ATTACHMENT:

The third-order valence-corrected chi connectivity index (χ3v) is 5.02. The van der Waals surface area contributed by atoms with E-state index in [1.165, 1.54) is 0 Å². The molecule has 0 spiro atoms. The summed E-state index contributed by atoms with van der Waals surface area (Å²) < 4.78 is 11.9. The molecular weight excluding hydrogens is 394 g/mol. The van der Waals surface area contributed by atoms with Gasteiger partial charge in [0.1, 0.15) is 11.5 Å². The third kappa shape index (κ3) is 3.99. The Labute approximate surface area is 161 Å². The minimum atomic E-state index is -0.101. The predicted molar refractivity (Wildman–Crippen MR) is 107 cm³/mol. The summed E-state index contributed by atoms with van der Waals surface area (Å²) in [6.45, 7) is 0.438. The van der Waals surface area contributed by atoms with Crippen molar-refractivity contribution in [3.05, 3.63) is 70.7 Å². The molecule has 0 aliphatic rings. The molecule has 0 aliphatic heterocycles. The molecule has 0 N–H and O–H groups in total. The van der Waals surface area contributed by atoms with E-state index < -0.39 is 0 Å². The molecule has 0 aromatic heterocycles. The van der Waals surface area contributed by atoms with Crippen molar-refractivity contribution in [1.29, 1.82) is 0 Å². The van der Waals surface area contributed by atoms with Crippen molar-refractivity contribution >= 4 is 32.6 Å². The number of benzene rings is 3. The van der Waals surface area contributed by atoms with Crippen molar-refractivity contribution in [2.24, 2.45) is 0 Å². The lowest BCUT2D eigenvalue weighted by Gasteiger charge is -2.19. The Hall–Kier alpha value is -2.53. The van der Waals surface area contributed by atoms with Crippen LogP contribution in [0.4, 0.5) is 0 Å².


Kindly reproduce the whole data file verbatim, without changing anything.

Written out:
The third-order valence-corrected chi connectivity index (χ3v) is 5.02. The van der Waals surface area contributed by atoms with E-state index in [1.165, 1.54) is 0 Å². The molecule has 0 spiro atoms. The summed E-state index contributed by atoms with van der Waals surface area (Å²) < 4.78 is 11.9. The molecular weight excluding hydrogens is 394 g/mol. The van der Waals surface area contributed by atoms with Gasteiger partial charge in [0.1, 0.15) is 11.5 Å². The third kappa shape index (κ3) is 3.99. The Labute approximate surface area is 161 Å². The minimum atomic E-state index is -0.101. The predicted molar refractivity (Wildman–Crippen MR) is 107 cm³/mol. The summed E-state index contributed by atoms with van der Waals surface area (Å²) in [6.45, 7) is 0.438. The van der Waals surface area contributed by atoms with Crippen molar-refractivity contribution in [3.05, 3.63) is 70.7 Å². The molecule has 0 aliphatic rings. The molecule has 0 aliphatic heterocycles. The molecule has 0 N–H and O–H groups in total. The van der Waals surface area contributed by atoms with E-state index < -0.39 is 0 Å². The molecule has 0 aromatic heterocycles. The van der Waals surface area contributed by atoms with Crippen molar-refractivity contribution in [1.29, 1.82) is 0 Å². The van der Waals surface area contributed by atoms with Crippen molar-refractivity contribution >= 4 is 32.6 Å². The number of benzene rings is 3. The van der Waals surface area contributed by atoms with Crippen molar-refractivity contribution in [2.24, 2.45) is 0 Å². The lowest BCUT2D eigenvalue weighted by Gasteiger charge is -2.19. The Hall–Kier alpha value is -2.53. The van der Waals surface area contributed by atoms with Crippen LogP contribution in [0.4, 0.5) is 0 Å².